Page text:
Inventing Tomorrow, Laura Nix’s uplifting documentary about teenage scientists competing at the Intel ISEF (the science fair to end all science fairs), is a much-needed antidote to the cynicism that seems to be increasingly present everywhere we look.
The Fyre Festival looked like it was a party best experienced through social media in the comfort of your own home. Well, it turns out there’s an even better way to relive the chaos of the ill-fated festival: through Chris Smith’s feature-length documentary, Fyre. Netflix subscribers will watch Fyre in disbelief.
YouTube Premium, so far, has catered to younger audiences with popcorn entertainment and recognizable faces from their streaming platform (The Thinning: New World Order). But, the streaming giant’s latest series Wayne seems to be cut from different cloth. Created by Shawn Simmons and executive produced by screenwriters Rhett Reese and Paul Wernick (Zombieland, Deadpool), Wayne pitches mature audiences a good old fashioned story about finding justice that will surely feature Reese and Wernick’s brand of action and comedy.
Hal Ashby is undoubtedly one of the underrated greats of American cinema. While he never quite became a household name, his films frequently had a certain magical quality to them; never quite being the film that people think of when referring to the great works of an actor, but rather that other film that always comes out in the second or third breath. Films like Harold & Maude, The Last Detail, Bound for Glory and Being There ensured that he would…
By: Jessica Goddard A perfectly harmless buddy film with charming performances from an A-list cast, The Upside weaves compelling drama with light comedy.
By: Trevor Chartrand Written and directed by Jon Keeyes, The Harrowing is a supernatural thriller that lacks nail-biting tension and edge that would keep viewers hanging on every word. Despite some decent visual effects and cinematography, the film fails to truly inspire fear from its audience.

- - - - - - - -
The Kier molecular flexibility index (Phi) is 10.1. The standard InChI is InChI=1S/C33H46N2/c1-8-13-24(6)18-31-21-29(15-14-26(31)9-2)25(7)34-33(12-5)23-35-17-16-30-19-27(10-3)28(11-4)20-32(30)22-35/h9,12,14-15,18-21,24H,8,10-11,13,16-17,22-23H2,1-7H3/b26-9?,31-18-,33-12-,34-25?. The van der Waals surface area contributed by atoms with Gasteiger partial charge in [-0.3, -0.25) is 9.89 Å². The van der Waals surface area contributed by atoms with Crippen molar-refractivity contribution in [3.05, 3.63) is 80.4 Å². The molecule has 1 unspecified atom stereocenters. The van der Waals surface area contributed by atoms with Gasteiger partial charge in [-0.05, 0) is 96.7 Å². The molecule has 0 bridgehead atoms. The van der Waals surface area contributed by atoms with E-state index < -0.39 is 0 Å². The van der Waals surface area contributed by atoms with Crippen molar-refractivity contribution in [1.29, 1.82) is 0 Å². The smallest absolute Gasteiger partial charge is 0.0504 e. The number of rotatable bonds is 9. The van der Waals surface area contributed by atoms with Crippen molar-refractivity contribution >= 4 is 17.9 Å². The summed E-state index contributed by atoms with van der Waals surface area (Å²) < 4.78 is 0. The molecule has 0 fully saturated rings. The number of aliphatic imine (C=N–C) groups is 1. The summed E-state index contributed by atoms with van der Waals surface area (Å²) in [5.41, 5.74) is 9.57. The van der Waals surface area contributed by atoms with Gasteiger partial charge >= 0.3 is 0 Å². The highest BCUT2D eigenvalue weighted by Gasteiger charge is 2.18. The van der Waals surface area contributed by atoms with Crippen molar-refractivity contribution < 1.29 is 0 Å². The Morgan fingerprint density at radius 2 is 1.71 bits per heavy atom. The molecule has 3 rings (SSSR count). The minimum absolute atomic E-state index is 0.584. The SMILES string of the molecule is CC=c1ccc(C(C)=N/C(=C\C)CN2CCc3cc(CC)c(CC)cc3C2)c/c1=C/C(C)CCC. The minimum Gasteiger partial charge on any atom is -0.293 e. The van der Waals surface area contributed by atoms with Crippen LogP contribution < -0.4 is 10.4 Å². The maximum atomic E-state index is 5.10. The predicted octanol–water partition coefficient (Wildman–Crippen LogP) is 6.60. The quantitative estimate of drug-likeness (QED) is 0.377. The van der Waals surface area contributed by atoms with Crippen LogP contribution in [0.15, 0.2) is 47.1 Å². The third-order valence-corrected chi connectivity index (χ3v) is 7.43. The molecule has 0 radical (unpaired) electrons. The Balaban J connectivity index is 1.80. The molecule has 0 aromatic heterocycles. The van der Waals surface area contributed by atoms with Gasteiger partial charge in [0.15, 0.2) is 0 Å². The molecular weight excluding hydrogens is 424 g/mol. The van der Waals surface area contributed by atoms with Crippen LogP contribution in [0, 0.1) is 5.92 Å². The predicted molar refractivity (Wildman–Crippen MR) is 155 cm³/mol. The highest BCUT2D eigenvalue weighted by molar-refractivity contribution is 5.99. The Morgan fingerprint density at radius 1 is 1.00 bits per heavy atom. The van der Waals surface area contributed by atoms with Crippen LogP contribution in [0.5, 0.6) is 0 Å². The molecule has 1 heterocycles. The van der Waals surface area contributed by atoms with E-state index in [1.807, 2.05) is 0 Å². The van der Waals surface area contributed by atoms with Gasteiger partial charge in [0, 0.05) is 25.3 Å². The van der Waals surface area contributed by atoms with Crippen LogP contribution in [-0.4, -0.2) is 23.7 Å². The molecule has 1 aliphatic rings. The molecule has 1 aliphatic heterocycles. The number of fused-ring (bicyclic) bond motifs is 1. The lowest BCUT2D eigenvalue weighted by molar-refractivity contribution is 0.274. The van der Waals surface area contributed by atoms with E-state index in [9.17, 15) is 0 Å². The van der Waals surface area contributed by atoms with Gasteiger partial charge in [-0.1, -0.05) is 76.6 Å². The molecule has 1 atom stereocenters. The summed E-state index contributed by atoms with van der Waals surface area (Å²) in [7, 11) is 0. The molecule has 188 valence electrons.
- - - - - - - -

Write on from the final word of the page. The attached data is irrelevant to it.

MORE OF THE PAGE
Based on similar lives in the country of Lebanon, writer/director Nadine Labaki tells the heart-wrenching story of 12-year-old Zain (Zain Al Rafeea) as he survives his life in the slums, leading him to an attempt to sue his parents for an unfit upbringing. Zain is faced with constant abuse – both physically and psychologically – and he’s used in questionable activity to help his family stay afloat. When times become too dire, Zain runs away…
It’s been quite some time since I’ve seen someone tell a story as passionately as Max Martini does in SGT. Will Gardner. His activism against the mistreatment of war veterans rings sincerely through the writing and direction of his first solo effort as a filmmaker, and he wears his heart on his sleeve as the title character. The film itself is imperfect, but my admiration towards Martini helped me be forgiving.
YouTube has attempted to revive interest in YA franchises with their original film series The Thinning. In The Thinning: New World Order, the first sequel in the series, the plot thickens as a country-wide intelligence test is further examined in a futuristic dystopia. The annual quiz, which is supposed to be moderating America’s steep population by eliminating the lowest-scoring students, is revealed to have a bias that’s connected to the country’s presidential election.
I didn’t know why this movie was titled Slapped: The Movie, until I looked up the YouTube web series the stars created. Before, I thought there was a Slapped: The Television Series or a Slapped: The Album that the filmmakers didn’t want to be associated with. But, I still don’t understand why Slapped: The Movie is two hours long when this half baked, body-switching, gross-out comedy has barely enough juice to fuel a 22-minute sitcom.